My favorite sketch that I did on Saturday Night Live was definitely "The Brady Bunch v. The Partridge Family: Battle of the Band" because it was a childhood dream slash confusion that I had. I was really little when The Brady Bunch and The Partridge Family were on and I think they were on back-to-back on Friday nights and in my mind I was like, “I wonder if they live on the same street?” When Susan Dey was going to be hosting, [SNL producer] Marci Klein kind of looked at my like, “You know we’re expecting something from you this week, don’t you?” I definitely felt a lot of pressure to write something, like: “here is your moment, Susan Dey is here.” I remember being up at 3 AM on that Tuesday morning and it hit me. I was like, “Oh, this is what I need to do,” and then when it actually worked in the room - I was like, “Oh, thank God.” So, that was definitely my favorite.
On meeting Eve Plumb, the real Jan Brady from The Brady Bunch TV series:
When we did The Real Live Brady Bunch with the Annoyance Theatre there were people lined up down the block in Chicago. We had been doing the show for a while, and the director of the show [Transparent creator] Jill Soloway who was my roommate at the time, was like, “Melanie, you’re not going to believe this but we’ve got Eve Plumb. She’s going to be playing a guest star in one of the episodes. And I was like, “Oh my god, that’s so awesome. I am so nervous. I am going to be dressed up as Jan Brady in front of Eve Plumb.” I remember getting dressed and I went out and I went out into the Green Room and she was sitting on the couch and she was smoking a cigarette. [Laughs] And she said: “You look great.” It was kind of this awkward conversation. I don’t think she was understanding why [The Real Live Brady Bunch] was so big. After that I started to see her at parties and things like that and I got to know her. She’s a really great person, she’s just kind of serious — she’s an artist — but really a very cool person.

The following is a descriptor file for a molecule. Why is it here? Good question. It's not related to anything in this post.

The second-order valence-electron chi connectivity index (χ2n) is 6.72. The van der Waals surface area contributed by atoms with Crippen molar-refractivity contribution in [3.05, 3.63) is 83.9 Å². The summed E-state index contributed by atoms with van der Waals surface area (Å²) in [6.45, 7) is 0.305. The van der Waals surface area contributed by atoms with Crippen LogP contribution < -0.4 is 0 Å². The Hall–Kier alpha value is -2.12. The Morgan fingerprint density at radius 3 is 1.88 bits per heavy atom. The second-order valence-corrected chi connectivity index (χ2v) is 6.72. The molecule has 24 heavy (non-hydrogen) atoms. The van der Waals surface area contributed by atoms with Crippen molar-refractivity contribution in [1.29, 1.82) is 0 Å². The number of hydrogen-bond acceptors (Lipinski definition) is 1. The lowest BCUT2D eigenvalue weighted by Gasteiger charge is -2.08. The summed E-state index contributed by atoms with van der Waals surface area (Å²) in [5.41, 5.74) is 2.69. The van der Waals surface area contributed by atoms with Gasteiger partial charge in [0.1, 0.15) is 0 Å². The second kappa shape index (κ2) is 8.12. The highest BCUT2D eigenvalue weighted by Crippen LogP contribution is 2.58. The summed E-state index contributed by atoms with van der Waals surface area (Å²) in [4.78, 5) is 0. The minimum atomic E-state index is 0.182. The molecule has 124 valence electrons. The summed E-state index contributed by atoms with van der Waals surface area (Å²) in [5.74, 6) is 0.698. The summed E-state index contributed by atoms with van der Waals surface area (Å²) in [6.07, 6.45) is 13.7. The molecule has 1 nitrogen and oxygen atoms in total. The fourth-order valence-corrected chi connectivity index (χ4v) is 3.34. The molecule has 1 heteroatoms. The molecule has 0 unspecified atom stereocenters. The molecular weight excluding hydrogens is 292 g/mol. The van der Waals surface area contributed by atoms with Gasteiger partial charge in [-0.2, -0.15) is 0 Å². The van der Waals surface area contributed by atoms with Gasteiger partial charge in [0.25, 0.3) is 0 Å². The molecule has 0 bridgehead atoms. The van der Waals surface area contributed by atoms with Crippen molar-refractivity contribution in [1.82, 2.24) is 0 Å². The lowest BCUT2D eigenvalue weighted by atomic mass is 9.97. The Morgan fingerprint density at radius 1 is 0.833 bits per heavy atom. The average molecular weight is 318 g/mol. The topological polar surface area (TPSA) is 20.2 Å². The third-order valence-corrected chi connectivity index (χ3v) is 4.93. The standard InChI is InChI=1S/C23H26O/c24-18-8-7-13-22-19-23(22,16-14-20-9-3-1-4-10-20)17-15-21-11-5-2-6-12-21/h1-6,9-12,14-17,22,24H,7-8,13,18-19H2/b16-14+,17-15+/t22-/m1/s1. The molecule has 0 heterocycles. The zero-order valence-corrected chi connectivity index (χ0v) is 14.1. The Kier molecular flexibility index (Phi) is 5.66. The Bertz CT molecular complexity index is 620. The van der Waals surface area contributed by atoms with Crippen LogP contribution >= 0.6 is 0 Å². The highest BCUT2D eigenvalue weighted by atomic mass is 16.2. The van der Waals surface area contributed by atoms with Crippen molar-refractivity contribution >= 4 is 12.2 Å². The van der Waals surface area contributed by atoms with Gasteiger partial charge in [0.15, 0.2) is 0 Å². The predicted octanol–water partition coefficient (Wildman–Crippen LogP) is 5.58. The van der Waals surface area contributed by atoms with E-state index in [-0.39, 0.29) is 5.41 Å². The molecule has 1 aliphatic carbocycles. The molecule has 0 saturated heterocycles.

On whether she auditioned for the now 20-year-old cult hit The Brady Bunch Movie starring Shelley Long and Christine Taylor:
I remember Bonnie and Terry Turner, who worked on Saturday Night Live, were going to be writing the movie but was I asked to come in and audition for that role? No, I was not. You know, it’s one of those disappointments in life. And when I saw Jennifer Elise Cox and what she did [with the role of Jan], I thought she did a great job. And she is one of those people who looks so much younger than she really is — even to this day — which is, like, really annoying. [Laughing]
On not being included in many roundups of “the women of SNL”: